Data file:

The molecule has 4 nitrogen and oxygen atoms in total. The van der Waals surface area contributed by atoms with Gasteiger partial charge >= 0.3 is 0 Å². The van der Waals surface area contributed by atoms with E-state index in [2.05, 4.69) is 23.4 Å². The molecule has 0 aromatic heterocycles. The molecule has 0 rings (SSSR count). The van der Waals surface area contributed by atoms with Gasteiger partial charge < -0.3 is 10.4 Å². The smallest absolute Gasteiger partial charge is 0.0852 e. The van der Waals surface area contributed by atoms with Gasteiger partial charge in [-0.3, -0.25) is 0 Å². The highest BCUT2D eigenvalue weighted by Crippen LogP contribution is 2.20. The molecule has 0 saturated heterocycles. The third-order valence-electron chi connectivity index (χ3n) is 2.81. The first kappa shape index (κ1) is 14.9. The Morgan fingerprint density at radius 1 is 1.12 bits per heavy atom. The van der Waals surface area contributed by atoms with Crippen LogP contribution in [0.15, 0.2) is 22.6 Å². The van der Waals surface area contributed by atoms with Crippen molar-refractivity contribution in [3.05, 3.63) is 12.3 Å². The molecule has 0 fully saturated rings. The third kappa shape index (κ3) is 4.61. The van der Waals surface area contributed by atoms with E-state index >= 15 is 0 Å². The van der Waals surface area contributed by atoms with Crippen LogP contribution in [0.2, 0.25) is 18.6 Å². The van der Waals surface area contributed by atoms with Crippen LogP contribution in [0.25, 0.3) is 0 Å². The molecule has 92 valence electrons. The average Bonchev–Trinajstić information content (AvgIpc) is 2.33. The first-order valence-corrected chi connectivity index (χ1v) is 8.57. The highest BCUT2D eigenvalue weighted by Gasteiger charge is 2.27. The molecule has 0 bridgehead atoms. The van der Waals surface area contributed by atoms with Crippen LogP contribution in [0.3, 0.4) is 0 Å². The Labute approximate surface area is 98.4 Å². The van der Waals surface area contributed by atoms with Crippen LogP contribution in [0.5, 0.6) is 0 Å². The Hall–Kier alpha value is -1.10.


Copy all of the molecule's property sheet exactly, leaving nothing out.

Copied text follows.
The molecule has 4 nitrogen and oxygen atoms in total. The van der Waals surface area contributed by atoms with Gasteiger partial charge >= 0.3 is 0 Å². The van der Waals surface area contributed by atoms with E-state index in [2.05, 4.69) is 23.4 Å². The molecule has 0 aromatic heterocycles. The molecule has 0 rings (SSSR count). The van der Waals surface area contributed by atoms with Gasteiger partial charge < -0.3 is 10.4 Å². The smallest absolute Gasteiger partial charge is 0.0852 e. The van der Waals surface area contributed by atoms with Gasteiger partial charge in [-0.3, -0.25) is 0 Å². The highest BCUT2D eigenvalue weighted by Crippen LogP contribution is 2.20. The molecule has 0 saturated heterocycles. The third-order valence-electron chi connectivity index (χ3n) is 2.81. The first kappa shape index (κ1) is 14.9. The Morgan fingerprint density at radius 1 is 1.12 bits per heavy atom. The van der Waals surface area contributed by atoms with Crippen LogP contribution in [0.15, 0.2) is 22.6 Å². The van der Waals surface area contributed by atoms with Crippen molar-refractivity contribution in [3.05, 3.63) is 12.3 Å². The molecule has 0 fully saturated rings. The third kappa shape index (κ3) is 4.61. The van der Waals surface area contributed by atoms with E-state index >= 15 is 0 Å². The van der Waals surface area contributed by atoms with Crippen LogP contribution in [0.2, 0.25) is 18.6 Å². The van der Waals surface area contributed by atoms with Crippen LogP contribution in [0.25, 0.3) is 0 Å². The molecule has 92 valence electrons. The average Bonchev–Trinajstić information content (AvgIpc) is 2.33. The first-order valence-corrected chi connectivity index (χ1v) is 8.57. The highest BCUT2D eigenvalue weighted by Gasteiger charge is 2.27. The molecule has 0 bridgehead atoms. The van der Waals surface area contributed by atoms with Crippen LogP contribution in [0.3, 0.4) is 0 Å². The Labute approximate surface area is 98.4 Å². The van der Waals surface area contributed by atoms with Crippen LogP contribution in [0.5, 0.6) is 0 Å². The Hall–Kier alpha value is -1.10.